Anger Issues

Online Counselling for Anger Issues and Jealousy


ANGER MANAGEMENT AND JEALOUSY ISSUES

What is anger?

Anger Management

Anger is an intense emotion that most of us feel from time to time. Suppressing anger is not the optimal way to deal with it; nor is the full expression of it because either extreme can lead to an undesirable outcome. With Cognitive Behavioural Therapy you can learn to deal with your anger in a constructive manner without suppressing it, or expressing it in an inappropriate way.

What causes anger?

Anger results from a person's reaction to how he perceives an event, not from the event itself. How is this possible? Imagine the following situation. Someone calls you 'selfish'. In any given group of people, not all will react with anger at being called 'selfish'. Each person might have a different reaction with some feeling angry, and others feeling hurt, ashamed, or guilty. Still others might react by feeling depressed, or even indifferent.

Therefore, if you agree that individual people react differently under the same circumstances, you are saying that not everyone perceives a situation in the same way. That difference in perception depends on the beliefs, inferences and interpretations learnt from earlier experiences.

Example of self-talk leading to Anger

In this example, you will see that the person feeling guilty and depressed is talking to herself in a very different way than the person feeling angry. That is because we perceive the situation according to our beliefs. These beliefs, and not the activating event itself, are the primary CAUSE of our anger.

Activanting Event

Beliefs

Emotions

SCENARIO 1
Someone calls me selfish
I need to work harder in behaving better. I always let people down.
I always do the wrong thing...What a horrible person I am!
Guilt and possible depression
SCENARIO 2
Someone calls me selfish
Me, selfish? I am not selfish and you shouldn't think like that. I don't deserve to be called selfish because it's not true. Who's talking anyway? You are the one selfish. Anger

If the activating event were the cause of your anger, it could only be prevented by changing that situation. However, an alternative way of dealing with the anger, it would be changing anger into a less intense emotion, such as annoyance, for example. That would require you to take responsibility of your feelings. If you accepted the fact that your maladaptative beliefs are the cause of your anger, you could work towards changing those beliefs, instead of blaming the situation for "triggering" your feelings. In therapy, you can learn that you have a CHOICE to feel differently (remember, your feelings are largely CAUSED by the way you perceive the event) by changing those dysfunctional beliefs.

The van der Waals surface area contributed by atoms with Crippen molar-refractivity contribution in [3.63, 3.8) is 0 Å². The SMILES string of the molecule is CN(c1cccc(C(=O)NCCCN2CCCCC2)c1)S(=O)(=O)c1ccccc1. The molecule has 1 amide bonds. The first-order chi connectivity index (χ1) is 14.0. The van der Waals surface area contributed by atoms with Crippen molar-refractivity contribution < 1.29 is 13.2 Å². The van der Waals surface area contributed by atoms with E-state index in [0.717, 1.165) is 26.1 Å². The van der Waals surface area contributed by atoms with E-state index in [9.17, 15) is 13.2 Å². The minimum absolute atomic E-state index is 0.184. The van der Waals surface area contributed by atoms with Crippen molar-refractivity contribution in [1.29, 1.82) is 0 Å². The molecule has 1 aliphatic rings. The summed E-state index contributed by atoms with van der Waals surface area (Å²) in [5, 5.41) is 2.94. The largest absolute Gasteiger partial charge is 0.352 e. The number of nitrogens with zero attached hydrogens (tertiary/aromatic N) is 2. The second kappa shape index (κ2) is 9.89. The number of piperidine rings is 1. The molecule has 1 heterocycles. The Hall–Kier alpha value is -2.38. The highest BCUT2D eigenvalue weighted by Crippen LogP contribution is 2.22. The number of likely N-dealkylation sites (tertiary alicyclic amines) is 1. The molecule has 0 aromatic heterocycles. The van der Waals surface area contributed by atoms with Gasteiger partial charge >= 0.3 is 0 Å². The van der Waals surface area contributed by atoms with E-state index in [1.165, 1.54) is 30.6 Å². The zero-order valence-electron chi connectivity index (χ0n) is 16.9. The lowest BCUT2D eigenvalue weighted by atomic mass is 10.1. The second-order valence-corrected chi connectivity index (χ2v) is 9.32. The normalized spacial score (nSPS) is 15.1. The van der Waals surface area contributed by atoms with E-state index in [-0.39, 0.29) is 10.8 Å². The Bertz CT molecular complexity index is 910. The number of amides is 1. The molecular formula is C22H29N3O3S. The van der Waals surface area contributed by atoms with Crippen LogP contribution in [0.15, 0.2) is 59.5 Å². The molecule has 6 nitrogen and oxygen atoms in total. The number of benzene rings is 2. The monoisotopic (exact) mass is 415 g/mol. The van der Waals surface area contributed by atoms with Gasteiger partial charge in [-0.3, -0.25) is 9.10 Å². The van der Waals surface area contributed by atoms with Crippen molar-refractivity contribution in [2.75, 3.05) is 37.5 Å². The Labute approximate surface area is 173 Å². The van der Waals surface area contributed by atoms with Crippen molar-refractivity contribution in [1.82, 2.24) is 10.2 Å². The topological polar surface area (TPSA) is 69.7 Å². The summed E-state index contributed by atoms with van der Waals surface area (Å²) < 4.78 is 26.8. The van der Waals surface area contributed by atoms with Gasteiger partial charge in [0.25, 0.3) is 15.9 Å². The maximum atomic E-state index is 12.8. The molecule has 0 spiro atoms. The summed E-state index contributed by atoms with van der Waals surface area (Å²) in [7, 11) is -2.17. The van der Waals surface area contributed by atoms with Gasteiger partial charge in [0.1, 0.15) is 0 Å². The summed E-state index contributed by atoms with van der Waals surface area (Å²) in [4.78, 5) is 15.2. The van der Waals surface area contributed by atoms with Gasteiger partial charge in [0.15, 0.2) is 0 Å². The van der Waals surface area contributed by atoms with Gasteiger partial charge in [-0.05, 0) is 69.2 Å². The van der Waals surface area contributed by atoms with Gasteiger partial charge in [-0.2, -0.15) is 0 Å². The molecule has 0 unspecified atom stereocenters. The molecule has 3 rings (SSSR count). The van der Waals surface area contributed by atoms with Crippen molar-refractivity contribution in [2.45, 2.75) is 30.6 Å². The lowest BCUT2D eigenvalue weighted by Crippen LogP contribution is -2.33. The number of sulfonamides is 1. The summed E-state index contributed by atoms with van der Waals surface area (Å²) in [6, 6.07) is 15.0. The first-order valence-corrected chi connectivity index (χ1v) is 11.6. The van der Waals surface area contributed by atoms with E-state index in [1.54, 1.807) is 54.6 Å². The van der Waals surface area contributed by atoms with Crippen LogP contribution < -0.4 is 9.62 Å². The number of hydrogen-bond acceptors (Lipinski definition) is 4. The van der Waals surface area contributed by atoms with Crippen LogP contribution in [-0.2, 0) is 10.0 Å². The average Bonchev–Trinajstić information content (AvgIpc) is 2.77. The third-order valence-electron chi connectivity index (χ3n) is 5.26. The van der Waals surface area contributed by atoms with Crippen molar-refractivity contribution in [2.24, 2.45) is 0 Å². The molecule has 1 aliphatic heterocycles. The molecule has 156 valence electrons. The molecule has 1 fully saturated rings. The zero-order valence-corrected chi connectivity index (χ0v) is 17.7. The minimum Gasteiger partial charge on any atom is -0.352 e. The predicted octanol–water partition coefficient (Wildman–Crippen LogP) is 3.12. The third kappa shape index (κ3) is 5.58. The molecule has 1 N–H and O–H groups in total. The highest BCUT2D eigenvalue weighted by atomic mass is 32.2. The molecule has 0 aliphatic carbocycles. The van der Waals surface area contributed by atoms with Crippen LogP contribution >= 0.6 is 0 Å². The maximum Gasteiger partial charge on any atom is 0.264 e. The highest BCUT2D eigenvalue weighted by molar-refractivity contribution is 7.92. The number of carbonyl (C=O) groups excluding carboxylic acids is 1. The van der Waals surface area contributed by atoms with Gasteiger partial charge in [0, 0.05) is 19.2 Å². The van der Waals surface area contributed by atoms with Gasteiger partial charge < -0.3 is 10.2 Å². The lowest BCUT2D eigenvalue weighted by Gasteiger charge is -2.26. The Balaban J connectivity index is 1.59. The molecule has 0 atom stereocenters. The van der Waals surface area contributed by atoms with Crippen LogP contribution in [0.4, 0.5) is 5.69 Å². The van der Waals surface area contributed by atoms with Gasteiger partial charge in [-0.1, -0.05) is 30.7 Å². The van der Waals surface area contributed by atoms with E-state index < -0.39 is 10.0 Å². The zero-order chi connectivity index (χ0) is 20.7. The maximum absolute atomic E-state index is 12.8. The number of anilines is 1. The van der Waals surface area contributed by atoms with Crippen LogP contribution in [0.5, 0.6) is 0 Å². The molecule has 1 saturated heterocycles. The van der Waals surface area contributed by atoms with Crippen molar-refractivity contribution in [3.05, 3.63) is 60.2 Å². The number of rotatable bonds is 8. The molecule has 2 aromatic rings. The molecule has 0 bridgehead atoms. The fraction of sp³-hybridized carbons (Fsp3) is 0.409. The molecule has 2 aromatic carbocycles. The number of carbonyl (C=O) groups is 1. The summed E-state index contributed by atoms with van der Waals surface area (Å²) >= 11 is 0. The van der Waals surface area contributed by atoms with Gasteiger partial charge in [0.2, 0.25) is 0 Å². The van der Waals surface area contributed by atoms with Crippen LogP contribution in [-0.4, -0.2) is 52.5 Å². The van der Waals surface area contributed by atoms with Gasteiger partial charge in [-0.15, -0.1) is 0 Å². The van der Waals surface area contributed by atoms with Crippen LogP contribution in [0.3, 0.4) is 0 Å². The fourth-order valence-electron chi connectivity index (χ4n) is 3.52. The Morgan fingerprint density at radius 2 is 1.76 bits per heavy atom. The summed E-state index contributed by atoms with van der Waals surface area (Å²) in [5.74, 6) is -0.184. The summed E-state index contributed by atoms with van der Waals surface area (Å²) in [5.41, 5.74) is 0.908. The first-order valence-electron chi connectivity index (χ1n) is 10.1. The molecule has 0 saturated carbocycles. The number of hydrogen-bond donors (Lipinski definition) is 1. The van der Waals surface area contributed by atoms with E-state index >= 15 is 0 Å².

Feelings of disappointment or annoyance y be at times healthier (although still negative emotions) than anger, guilt or depression. Changing irrational beliefs about the situation that triggers feelings of anger could help you desengage from anger rumination quicker and notice a lesser level of anger.

Imagine the emotional impact on a person in the same situation if his or her beliefs were as follows:

Activanting Event

Beliefs

Emotions

SCENARIO 1
Someone calls me selfish
A HEALTHIER WAY OF THINKING WOULD BE:
It would have been preferable if he hadn't told me that I am selfish, but there is no reason why he shouldn't express his opinion, as much as it is unfair. At the end of the day, I don't have to agree with her/his view. Besides, I don't even understand what he means by me being selfish. I will ask him if he can give me examples when he is bothered with me to see if we can put things right.
Disappointed (but not angry)

Cognitive Behavioural Treament for Anger problems

In CBT, anger management will focus on identifying and modifying those irrational or dysfunctional beliefs that are CAUSING your anger. You will develop strategies for communicating anger in an appropriate and respectful way. You can learn to control the factors that contribute to the anger by becoming more assertive and alleviating your anxiety.

Anger management is very effective once you recognise that you make yourself angry and you are willing to change some of your beliefs and behaviours. You may be able to transform unhealthy anger into healthier feelings such as annoyance or disappointment. This may be accomplished in as few as 6 to 12 therapy sessions. Between sessions, you will be asked to perform some tasks to practice what you have learnt.

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